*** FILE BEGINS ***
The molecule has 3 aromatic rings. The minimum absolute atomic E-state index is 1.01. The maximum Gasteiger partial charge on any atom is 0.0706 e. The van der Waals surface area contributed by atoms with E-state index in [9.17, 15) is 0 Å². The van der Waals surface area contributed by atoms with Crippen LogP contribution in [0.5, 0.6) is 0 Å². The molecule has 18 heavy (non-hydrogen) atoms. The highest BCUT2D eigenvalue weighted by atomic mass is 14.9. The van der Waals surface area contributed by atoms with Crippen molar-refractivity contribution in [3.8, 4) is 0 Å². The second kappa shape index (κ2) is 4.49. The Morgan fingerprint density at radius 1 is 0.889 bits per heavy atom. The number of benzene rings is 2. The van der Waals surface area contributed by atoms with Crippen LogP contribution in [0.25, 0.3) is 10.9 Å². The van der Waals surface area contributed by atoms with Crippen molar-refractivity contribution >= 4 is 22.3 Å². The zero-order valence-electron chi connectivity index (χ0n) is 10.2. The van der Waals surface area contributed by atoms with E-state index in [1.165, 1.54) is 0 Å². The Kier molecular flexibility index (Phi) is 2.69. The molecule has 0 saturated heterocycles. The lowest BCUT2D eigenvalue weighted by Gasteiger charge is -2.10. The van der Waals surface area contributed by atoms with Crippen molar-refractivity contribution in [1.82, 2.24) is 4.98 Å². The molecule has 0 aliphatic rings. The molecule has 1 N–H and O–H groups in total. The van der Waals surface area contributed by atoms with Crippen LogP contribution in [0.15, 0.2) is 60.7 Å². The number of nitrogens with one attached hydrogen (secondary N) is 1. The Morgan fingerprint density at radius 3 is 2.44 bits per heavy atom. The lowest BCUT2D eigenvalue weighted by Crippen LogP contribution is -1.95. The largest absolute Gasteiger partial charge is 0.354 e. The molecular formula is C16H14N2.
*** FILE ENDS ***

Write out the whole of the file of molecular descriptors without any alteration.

The molecule has 3 aromatic rings. The minimum absolute atomic E-state index is 1.01. The maximum Gasteiger partial charge on any atom is 0.0706 e. The van der Waals surface area contributed by atoms with E-state index in [9.17, 15) is 0 Å². The van der Waals surface area contributed by atoms with Crippen LogP contribution in [0.5, 0.6) is 0 Å². The molecule has 18 heavy (non-hydrogen) atoms. The highest BCUT2D eigenvalue weighted by atomic mass is 14.9. The van der Waals surface area contributed by atoms with Crippen molar-refractivity contribution in [3.8, 4) is 0 Å². The second kappa shape index (κ2) is 4.49. The Morgan fingerprint density at radius 1 is 0.889 bits per heavy atom. The number of benzene rings is 2. The van der Waals surface area contributed by atoms with Crippen LogP contribution in [0.25, 0.3) is 10.9 Å². The van der Waals surface area contributed by atoms with Crippen molar-refractivity contribution >= 4 is 22.3 Å². The zero-order valence-electron chi connectivity index (χ0n) is 10.2. The van der Waals surface area contributed by atoms with E-state index in [1.165, 1.54) is 0 Å². The Kier molecular flexibility index (Phi) is 2.69. The molecule has 0 saturated heterocycles. The lowest BCUT2D eigenvalue weighted by Gasteiger charge is -2.10. The van der Waals surface area contributed by atoms with Crippen molar-refractivity contribution in [1.82, 2.24) is 4.98 Å². The molecule has 0 aliphatic rings. The molecule has 1 N–H and O–H groups in total. The van der Waals surface area contributed by atoms with Crippen LogP contribution in [0.15, 0.2) is 60.7 Å². The number of nitrogens with one attached hydrogen (secondary N) is 1. The Morgan fingerprint density at radius 3 is 2.44 bits per heavy atom. The lowest BCUT2D eigenvalue weighted by Crippen LogP contribution is -1.95. The largest absolute Gasteiger partial charge is 0.354 e. The molecular formula is C16H14N2.